If all that isn't reason enough, telling your kids stories can help them develop their IMAGINATION, something every SUCCESSFUL person in this world had to develop before they ever had a chance to actually be successful.

"If you want children to keep their feet on the ground, put some responsibility on their shoulders."
-- Abigail Van Buren


If you've ever told your kids to "go play" or get out of your hair because you had to deal with a budget crisis or other "adult" task, raise your hand.

I'm definitely amongst you, as even now, knowing what I know, I still do it from time to time. Though I have been getting ever better at including my kids in family matters more often. You see there are some enlightening lessons I've learned my short life:

  1. When you're in a jam, your kids are always full of ideas for solutions, and because they are still free of the mental limitations of adults, they often discover the BEST solutions much sooner then we could have.
  2. The best way to teach your kids how to live happy, productive and debt free lives when they grow up - is to include them in the mundane matters of running a home and keeping a family healthy.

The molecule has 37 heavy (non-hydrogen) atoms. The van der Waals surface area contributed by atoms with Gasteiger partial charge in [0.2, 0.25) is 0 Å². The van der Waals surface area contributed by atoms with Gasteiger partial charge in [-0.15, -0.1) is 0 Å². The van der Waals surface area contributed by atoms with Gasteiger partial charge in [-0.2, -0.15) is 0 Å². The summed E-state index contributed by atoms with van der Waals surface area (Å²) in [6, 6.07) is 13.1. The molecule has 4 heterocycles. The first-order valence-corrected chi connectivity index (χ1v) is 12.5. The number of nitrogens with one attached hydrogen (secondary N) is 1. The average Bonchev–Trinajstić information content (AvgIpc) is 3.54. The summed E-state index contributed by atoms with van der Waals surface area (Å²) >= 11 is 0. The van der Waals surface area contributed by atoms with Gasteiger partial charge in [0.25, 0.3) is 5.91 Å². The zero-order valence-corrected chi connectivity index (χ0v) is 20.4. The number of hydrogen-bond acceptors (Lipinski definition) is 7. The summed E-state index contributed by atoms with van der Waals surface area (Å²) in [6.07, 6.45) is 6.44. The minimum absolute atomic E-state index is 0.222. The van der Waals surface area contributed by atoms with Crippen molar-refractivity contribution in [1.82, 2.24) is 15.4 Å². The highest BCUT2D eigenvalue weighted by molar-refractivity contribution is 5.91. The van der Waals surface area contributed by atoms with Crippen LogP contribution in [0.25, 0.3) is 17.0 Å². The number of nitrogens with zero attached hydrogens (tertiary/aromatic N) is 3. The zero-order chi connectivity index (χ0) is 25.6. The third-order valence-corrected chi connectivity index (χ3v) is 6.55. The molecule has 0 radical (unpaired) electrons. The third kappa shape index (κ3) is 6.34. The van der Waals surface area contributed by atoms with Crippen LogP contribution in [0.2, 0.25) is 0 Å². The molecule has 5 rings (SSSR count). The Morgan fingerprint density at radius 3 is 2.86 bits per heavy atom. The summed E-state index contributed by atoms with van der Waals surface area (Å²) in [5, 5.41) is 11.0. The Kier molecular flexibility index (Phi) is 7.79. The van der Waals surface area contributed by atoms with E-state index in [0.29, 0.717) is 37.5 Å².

3. It's MUCH easier and healthier for you both, if you have your kid sit down with a pencil and paper to take notes, then to yell at them to go find something else to do while you try to be "Super Mom" or "Dynamic Dad".

By including your kids in issues like: Paying the bills, saving money, making decisions about spending money, how much you make per paycheck and how it's usually gets spent, what bills aren't being covered and what it would take to have a balanced budget. Include other tasks to running a home and family, like making sure Johnny gets new shows for his fast growing feet, or that Jane has a new dress for the spring fling dance. What about that accident Dad had at work? How will you pay for it?